Three years after Katrina

All week long I’ve wondered about today – about how it would feel to look back on three years since Katrina roared through the U.S. Gulf Coast. For days I’ve been thinking about the people I met and what I experienced during my seven trips to the disaster zone as a CBF writer and photographer. I’ve been reading my old reporter’s notebooks – reliving some interviews like they happened yesterday. I’ve been looking at my photos, which so easily bring some powerful moments to life.


As we all remember Katrina today, there are dozens of stories I could share – these two stick out most. 


The first time I visited a large evacuee shelter in Baton Rouge I was a little taken by what I saw. It was a gymnasium with about 200 little bedrooms – no walls except for a few camping tents some families pitched. People slept under bright florescent lights amid loud public service announcements about children’s play hour or how the first bathroom on the right was closed.



In this place, I met a woman whose name I can’t remember but whose story I can’t forget. She wouldn’t let us come back to visit at first because she wanted to clean her home – all eight square feet of it. I squatted on the floor and listened to her story, taking notes as she described how she and her two children were rescued from flooding in New Orleans. Lifted out by helicopter to Baton Rouge, they had been here ever since – now a month after the storm. Everything they had was gone. Her voice choked and the tears came.


And I stopped writing. I never took her photo. Instead, we gathered around this brave woman and prayed.  And there was something about that moment that sticks with me, that represents everything that Katrina did – not just to buildings and landscapes – but to lives.


But amid all the pain and despair, I encountered some true heroes, who not only survived Katrina but made sure others did as well.  I met Warren and his family on the other side of Baton Rouge, only weeks after the storm.


Warren was a fisherman who wouldn’t evacuated because his mom was recovering from surgery. She was immoveable, and he couldn’t leave her behind. So he and his family weathered the storm in her five-story apartment building – and they recorded Katrina’s landfall on their video camera.


They showed me the chilling video footage of winds sucking metal doors open and of the tsunami-like wave that flooded the area when the levee broke. Vehicles floated past the building, as did people. One man was able to land on the complex’s first floor overhang, Warren said. Others did not.


But their family’s survival is only part of the story. For the next four days, Warren helped rescue people from roofs and those stuck in attics, bringing them back to the apartment complex, where everyone was finally evacuated five days after the storm.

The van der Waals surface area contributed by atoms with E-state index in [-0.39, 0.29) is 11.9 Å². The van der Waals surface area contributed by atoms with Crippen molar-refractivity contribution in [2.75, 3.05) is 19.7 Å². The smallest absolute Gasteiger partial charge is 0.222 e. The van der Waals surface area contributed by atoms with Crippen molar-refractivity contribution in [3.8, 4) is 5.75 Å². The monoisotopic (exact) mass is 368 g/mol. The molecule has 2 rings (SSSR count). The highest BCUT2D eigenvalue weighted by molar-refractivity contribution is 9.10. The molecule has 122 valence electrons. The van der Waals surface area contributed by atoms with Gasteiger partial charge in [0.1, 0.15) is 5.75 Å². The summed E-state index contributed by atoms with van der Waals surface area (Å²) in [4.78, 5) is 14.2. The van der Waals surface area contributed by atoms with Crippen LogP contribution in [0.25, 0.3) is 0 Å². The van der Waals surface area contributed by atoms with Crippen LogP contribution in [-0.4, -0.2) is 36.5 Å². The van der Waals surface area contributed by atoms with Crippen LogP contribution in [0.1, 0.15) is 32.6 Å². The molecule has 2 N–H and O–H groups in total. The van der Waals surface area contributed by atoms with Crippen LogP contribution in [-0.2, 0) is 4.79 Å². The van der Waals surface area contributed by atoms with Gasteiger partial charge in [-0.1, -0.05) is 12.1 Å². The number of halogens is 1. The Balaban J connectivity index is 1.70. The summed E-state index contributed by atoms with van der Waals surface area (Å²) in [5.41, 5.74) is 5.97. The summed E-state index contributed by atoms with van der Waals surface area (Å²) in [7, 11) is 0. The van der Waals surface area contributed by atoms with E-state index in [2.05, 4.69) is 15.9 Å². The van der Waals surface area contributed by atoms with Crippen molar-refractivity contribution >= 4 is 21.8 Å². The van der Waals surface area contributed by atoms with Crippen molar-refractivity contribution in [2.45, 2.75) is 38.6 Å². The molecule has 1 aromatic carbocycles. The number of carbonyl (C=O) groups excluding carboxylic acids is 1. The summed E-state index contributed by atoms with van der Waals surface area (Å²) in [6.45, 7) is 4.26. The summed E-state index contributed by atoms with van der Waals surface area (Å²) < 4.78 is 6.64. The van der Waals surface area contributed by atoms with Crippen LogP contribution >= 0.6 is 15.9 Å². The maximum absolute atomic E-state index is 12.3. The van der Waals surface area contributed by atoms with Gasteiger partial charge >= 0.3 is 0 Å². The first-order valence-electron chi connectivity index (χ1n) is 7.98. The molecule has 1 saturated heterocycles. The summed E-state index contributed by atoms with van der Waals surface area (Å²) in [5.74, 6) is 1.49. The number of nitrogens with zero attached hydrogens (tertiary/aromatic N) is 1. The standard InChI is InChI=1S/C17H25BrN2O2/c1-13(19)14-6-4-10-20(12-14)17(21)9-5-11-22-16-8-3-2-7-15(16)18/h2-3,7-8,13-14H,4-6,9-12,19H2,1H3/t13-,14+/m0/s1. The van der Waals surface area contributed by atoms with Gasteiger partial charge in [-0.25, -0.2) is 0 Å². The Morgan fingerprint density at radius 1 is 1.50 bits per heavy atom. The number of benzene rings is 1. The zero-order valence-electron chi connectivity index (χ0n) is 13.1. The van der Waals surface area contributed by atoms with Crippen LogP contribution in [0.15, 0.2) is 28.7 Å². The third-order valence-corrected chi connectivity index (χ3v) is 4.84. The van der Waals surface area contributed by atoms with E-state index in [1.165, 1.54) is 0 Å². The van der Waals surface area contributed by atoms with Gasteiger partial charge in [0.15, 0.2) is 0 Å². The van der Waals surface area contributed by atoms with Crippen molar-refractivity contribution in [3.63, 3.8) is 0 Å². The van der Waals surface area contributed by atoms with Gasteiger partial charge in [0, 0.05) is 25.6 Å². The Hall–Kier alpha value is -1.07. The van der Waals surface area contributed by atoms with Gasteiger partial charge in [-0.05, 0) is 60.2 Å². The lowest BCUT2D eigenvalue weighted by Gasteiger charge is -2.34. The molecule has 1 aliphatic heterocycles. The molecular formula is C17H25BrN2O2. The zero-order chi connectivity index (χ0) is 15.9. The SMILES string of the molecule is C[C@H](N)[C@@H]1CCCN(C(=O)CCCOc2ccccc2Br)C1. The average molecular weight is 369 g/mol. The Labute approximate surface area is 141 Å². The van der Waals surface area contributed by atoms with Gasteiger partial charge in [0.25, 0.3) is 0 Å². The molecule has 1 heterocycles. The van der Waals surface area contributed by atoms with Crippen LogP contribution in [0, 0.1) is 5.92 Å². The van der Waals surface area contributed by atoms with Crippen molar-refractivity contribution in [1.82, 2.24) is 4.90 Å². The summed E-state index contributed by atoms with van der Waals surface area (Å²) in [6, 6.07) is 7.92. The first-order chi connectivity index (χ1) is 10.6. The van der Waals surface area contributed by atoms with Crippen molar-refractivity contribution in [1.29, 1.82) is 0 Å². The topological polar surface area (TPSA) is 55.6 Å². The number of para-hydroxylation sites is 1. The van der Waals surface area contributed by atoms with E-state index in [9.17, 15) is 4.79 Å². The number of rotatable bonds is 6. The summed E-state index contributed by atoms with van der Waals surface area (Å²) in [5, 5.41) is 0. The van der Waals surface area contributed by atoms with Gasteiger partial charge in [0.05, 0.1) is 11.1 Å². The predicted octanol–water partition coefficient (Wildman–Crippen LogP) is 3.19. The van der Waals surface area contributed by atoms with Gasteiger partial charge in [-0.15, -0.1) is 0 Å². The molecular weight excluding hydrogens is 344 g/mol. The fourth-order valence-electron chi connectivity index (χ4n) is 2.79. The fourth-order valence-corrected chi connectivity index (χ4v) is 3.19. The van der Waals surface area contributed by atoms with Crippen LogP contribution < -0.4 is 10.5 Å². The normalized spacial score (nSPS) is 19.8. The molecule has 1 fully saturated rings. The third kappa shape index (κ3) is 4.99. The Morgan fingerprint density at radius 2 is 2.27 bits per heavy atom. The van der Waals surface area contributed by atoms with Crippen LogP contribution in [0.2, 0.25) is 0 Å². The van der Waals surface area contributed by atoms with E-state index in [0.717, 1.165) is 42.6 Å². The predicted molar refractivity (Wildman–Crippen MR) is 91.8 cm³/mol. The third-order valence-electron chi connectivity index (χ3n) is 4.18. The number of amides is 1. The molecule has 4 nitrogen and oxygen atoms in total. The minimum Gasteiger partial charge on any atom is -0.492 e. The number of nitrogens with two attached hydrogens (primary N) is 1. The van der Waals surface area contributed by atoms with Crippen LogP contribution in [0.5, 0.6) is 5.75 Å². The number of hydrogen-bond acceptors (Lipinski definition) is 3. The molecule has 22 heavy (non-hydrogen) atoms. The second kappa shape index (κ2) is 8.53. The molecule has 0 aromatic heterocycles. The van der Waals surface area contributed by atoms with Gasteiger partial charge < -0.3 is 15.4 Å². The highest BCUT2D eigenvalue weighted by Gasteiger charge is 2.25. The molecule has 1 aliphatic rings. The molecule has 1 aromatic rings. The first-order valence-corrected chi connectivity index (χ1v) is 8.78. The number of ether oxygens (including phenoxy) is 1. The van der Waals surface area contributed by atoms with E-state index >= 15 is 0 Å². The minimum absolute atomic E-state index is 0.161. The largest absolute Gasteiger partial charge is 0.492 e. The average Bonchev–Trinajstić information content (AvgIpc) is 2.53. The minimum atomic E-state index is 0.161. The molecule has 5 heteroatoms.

Talking with Warren and his family left me speechless. Their willingness to respond and help showed me another side of what Katrina did.  I guess sometimes the worst things can bring out the best in people – and while that doesn’t make Katrina any less of a tragedy, it does give us all a little bit of hope.


So today I remember these two stories and the dozens of others that emerged in the aftermath of such a destructive storm. I remember the despair, the chaos, the confusion, the uncertainty of what would happen next. I remember people coming together, whether it was out of desire or necessity. I remember the Fellowship Baptists who traveled hundreds of miles to help in whatever way they could. I remember that amid all the destruction and despair Katrina brought, there were some remarkable people who overcame the odds, defied the norm, and did things most of us couldn’t or wouldn’t do.  I went there to tell their stories and their Katrina story became part of mine.



4 thoughts on “Three years after Katrina

  1. Carla,
    Thanks for helping us to remember the stories of people affected by Katrina. I can’t help but think of all those stories and more with Gustav hitting the coast again.

    I was in Little Rock over the weekend. On Friday night, Tim and I felt like the only people in our downtown hotel. On Sunday morning, the hotel was full of evacuees who had driven all day on Sat. to find shelter. I met a 15 year old young man at breakfast who just needed to talk. He talked of leaving his home in southern LA at 7am on Sat. and driving all day to escape the storm. He told me that he had never been out of LA. What an adventure for him. He also said he was sad about leaving behind his bike. I was so touched by his conversation and all the people he represents who are leaving behind everything in order to flee for their safety somethink I know nothing about. I prayed for God’s comfort on the people I met in that hotel in Little Rock yesterday.

  2. Thank you Carla – your stories are a beautiful tribute to these amazing souls – the ones you met and the thousands they represent.

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